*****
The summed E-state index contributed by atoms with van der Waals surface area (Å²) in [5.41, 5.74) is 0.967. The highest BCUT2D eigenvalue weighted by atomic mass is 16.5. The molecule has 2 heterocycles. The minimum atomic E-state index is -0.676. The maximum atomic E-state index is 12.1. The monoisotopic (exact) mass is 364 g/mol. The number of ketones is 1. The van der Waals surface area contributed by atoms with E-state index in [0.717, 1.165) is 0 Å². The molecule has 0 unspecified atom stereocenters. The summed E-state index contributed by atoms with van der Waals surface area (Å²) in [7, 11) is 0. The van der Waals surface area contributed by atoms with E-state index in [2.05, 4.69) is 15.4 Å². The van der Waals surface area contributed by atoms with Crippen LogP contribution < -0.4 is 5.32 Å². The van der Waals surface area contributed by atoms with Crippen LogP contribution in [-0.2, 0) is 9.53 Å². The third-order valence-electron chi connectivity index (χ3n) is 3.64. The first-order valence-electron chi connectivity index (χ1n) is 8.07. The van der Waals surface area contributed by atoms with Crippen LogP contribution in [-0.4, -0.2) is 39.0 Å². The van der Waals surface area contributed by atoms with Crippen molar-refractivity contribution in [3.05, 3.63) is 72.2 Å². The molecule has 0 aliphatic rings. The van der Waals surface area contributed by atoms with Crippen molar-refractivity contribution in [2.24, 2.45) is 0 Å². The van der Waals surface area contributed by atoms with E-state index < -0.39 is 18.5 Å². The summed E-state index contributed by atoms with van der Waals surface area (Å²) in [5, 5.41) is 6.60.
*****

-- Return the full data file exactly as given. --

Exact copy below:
The summed E-state index contributed by atoms with van der Waals surface area (Å²) in [5.41, 5.74) is 0.967. The highest BCUT2D eigenvalue weighted by atomic mass is 16.5. The molecule has 2 heterocycles. The minimum atomic E-state index is -0.676. The maximum atomic E-state index is 12.1. The monoisotopic (exact) mass is 364 g/mol. The number of ketones is 1. The van der Waals surface area contributed by atoms with E-state index in [0.717, 1.165) is 0 Å². The molecule has 0 unspecified atom stereocenters. The summed E-state index contributed by atoms with van der Waals surface area (Å²) in [7, 11) is 0. The van der Waals surface area contributed by atoms with E-state index in [2.05, 4.69) is 15.4 Å². The van der Waals surface area contributed by atoms with Crippen LogP contribution < -0.4 is 5.32 Å². The van der Waals surface area contributed by atoms with Crippen LogP contribution in [-0.2, 0) is 9.53 Å². The third-order valence-electron chi connectivity index (χ3n) is 3.64. The first-order valence-electron chi connectivity index (χ1n) is 8.07. The van der Waals surface area contributed by atoms with Crippen LogP contribution in [-0.4, -0.2) is 39.0 Å². The van der Waals surface area contributed by atoms with Crippen molar-refractivity contribution in [3.05, 3.63) is 72.2 Å². The molecule has 0 aliphatic rings. The van der Waals surface area contributed by atoms with Crippen molar-refractivity contribution in [2.24, 2.45) is 0 Å². The van der Waals surface area contributed by atoms with E-state index < -0.39 is 18.5 Å². The summed E-state index contributed by atoms with van der Waals surface area (Å²) in [5, 5.41) is 6.60.